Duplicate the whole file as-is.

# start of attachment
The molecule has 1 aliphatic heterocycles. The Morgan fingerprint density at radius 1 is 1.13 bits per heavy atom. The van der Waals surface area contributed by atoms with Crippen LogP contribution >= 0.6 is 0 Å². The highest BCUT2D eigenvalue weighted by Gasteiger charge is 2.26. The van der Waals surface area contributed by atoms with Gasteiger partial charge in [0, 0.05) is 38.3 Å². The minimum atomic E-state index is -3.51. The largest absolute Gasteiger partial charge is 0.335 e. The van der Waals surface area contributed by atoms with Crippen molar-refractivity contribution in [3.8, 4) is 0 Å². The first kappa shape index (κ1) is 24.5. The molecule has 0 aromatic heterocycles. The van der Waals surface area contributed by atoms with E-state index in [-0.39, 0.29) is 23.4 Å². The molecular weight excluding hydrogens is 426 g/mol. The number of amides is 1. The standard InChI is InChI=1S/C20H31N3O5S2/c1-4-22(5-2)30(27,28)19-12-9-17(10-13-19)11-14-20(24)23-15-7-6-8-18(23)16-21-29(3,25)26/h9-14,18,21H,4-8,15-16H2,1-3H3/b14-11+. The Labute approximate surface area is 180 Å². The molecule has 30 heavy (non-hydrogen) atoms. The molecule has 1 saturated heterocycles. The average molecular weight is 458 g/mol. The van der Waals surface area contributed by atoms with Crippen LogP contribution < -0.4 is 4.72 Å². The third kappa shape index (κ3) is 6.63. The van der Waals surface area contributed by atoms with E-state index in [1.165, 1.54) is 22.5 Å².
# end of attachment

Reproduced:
The molecule has 1 aliphatic heterocycles. The Morgan fingerprint density at radius 1 is 1.13 bits per heavy atom. The van der Waals surface area contributed by atoms with Crippen LogP contribution >= 0.6 is 0 Å². The highest BCUT2D eigenvalue weighted by Gasteiger charge is 2.26. The van der Waals surface area contributed by atoms with Gasteiger partial charge in [0, 0.05) is 38.3 Å². The minimum atomic E-state index is -3.51. The largest absolute Gasteiger partial charge is 0.335 e. The van der Waals surface area contributed by atoms with Crippen molar-refractivity contribution in [3.8, 4) is 0 Å². The first kappa shape index (κ1) is 24.5. The molecule has 0 aromatic heterocycles. The van der Waals surface area contributed by atoms with E-state index in [-0.39, 0.29) is 23.4 Å². The molecular weight excluding hydrogens is 426 g/mol. The number of amides is 1. The standard InChI is InChI=1S/C20H31N3O5S2/c1-4-22(5-2)30(27,28)19-12-9-17(10-13-19)11-14-20(24)23-15-7-6-8-18(23)16-21-29(3,25)26/h9-14,18,21H,4-8,15-16H2,1-3H3/b14-11+. The Labute approximate surface area is 180 Å². The molecule has 30 heavy (non-hydrogen) atoms. The molecule has 1 saturated heterocycles. The average molecular weight is 458 g/mol. The van der Waals surface area contributed by atoms with Crippen LogP contribution < -0.4 is 4.72 Å². The third kappa shape index (κ3) is 6.63. The van der Waals surface area contributed by atoms with E-state index in [1.165, 1.54) is 22.5 Å².